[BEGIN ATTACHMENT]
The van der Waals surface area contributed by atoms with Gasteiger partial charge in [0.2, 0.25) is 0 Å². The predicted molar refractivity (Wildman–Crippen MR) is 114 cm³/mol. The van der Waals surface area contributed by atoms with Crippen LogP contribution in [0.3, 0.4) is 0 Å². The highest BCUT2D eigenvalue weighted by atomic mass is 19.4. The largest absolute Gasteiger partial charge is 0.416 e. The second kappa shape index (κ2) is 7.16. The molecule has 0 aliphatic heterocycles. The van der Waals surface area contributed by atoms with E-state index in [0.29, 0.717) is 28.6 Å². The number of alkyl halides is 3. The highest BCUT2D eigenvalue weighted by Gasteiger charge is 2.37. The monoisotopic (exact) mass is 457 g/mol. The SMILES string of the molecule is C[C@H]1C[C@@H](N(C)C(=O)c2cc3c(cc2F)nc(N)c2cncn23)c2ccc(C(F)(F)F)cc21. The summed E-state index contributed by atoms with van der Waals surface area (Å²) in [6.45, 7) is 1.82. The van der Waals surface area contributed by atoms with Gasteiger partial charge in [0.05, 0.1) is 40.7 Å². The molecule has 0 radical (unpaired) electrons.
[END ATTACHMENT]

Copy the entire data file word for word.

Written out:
The van der Waals surface area contributed by atoms with Gasteiger partial charge in [0.2, 0.25) is 0 Å². The predicted molar refractivity (Wildman–Crippen MR) is 114 cm³/mol. The van der Waals surface area contributed by atoms with Crippen LogP contribution in [0.3, 0.4) is 0 Å². The highest BCUT2D eigenvalue weighted by atomic mass is 19.4. The largest absolute Gasteiger partial charge is 0.416 e. The second kappa shape index (κ2) is 7.16. The molecule has 0 aliphatic heterocycles. The van der Waals surface area contributed by atoms with E-state index in [0.29, 0.717) is 28.6 Å². The number of alkyl halides is 3. The highest BCUT2D eigenvalue weighted by Gasteiger charge is 2.37. The monoisotopic (exact) mass is 457 g/mol. The SMILES string of the molecule is C[C@H]1C[C@@H](N(C)C(=O)c2cc3c(cc2F)nc(N)c2cncn23)c2ccc(C(F)(F)F)cc21. The summed E-state index contributed by atoms with van der Waals surface area (Å²) in [6.45, 7) is 1.82. The van der Waals surface area contributed by atoms with Gasteiger partial charge in [0.05, 0.1) is 40.7 Å². The molecule has 0 radical (unpaired) electrons.